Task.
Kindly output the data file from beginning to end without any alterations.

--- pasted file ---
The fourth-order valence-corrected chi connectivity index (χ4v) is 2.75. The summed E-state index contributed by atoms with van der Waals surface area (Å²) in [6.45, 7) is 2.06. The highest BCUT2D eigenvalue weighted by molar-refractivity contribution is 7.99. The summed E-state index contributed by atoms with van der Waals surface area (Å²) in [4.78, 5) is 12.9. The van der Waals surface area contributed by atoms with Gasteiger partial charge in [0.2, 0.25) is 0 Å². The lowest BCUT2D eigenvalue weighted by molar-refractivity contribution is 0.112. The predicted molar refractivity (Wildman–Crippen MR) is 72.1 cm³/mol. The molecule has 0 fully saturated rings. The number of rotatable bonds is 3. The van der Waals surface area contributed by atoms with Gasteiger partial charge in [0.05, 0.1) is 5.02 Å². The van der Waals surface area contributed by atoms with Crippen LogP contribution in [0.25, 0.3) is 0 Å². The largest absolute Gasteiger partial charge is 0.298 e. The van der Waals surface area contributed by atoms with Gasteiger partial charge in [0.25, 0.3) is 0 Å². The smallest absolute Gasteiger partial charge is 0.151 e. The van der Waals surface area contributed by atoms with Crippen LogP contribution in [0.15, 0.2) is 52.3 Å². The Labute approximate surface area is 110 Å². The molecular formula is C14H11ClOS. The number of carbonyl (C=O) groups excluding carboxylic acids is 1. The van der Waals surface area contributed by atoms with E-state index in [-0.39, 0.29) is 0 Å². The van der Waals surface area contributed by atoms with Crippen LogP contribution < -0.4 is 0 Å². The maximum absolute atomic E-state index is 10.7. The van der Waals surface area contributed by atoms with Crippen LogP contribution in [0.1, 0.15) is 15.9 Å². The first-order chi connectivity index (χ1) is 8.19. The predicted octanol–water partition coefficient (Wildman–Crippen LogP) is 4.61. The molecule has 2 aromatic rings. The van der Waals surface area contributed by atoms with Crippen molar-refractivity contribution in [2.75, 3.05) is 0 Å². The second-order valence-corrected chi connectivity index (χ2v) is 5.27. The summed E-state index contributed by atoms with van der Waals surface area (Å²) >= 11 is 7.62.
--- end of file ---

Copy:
The fourth-order valence-corrected chi connectivity index (χ4v) is 2.75. The summed E-state index contributed by atoms with van der Waals surface area (Å²) in [6.45, 7) is 2.06. The highest BCUT2D eigenvalue weighted by molar-refractivity contribution is 7.99. The summed E-state index contributed by atoms with van der Waals surface area (Å²) in [4.78, 5) is 12.9. The van der Waals surface area contributed by atoms with Gasteiger partial charge in [0.2, 0.25) is 0 Å². The lowest BCUT2D eigenvalue weighted by molar-refractivity contribution is 0.112. The predicted molar refractivity (Wildman–Crippen MR) is 72.1 cm³/mol. The molecule has 0 fully saturated rings. The number of rotatable bonds is 3. The van der Waals surface area contributed by atoms with Gasteiger partial charge in [0.05, 0.1) is 5.02 Å². The van der Waals surface area contributed by atoms with Crippen LogP contribution in [0.25, 0.3) is 0 Å². The largest absolute Gasteiger partial charge is 0.298 e. The van der Waals surface area contributed by atoms with Gasteiger partial charge in [0.25, 0.3) is 0 Å². The smallest absolute Gasteiger partial charge is 0.151 e. The van der Waals surface area contributed by atoms with Crippen LogP contribution in [0.15, 0.2) is 52.3 Å². The Labute approximate surface area is 110 Å². The molecular formula is C14H11ClOS. The number of carbonyl (C=O) groups excluding carboxylic acids is 1. The van der Waals surface area contributed by atoms with E-state index in [-0.39, 0.29) is 0 Å². The van der Waals surface area contributed by atoms with Crippen LogP contribution < -0.4 is 0 Å². The maximum absolute atomic E-state index is 10.7. The van der Waals surface area contributed by atoms with Crippen LogP contribution in [0.1, 0.15) is 15.9 Å². The first-order chi connectivity index (χ1) is 8.19. The predicted octanol–water partition coefficient (Wildman–Crippen LogP) is 4.61. The molecule has 2 aromatic rings. The van der Waals surface area contributed by atoms with Crippen molar-refractivity contribution in [2.75, 3.05) is 0 Å². The second-order valence-corrected chi connectivity index (χ2v) is 5.27. The summed E-state index contributed by atoms with van der Waals surface area (Å²) >= 11 is 7.62.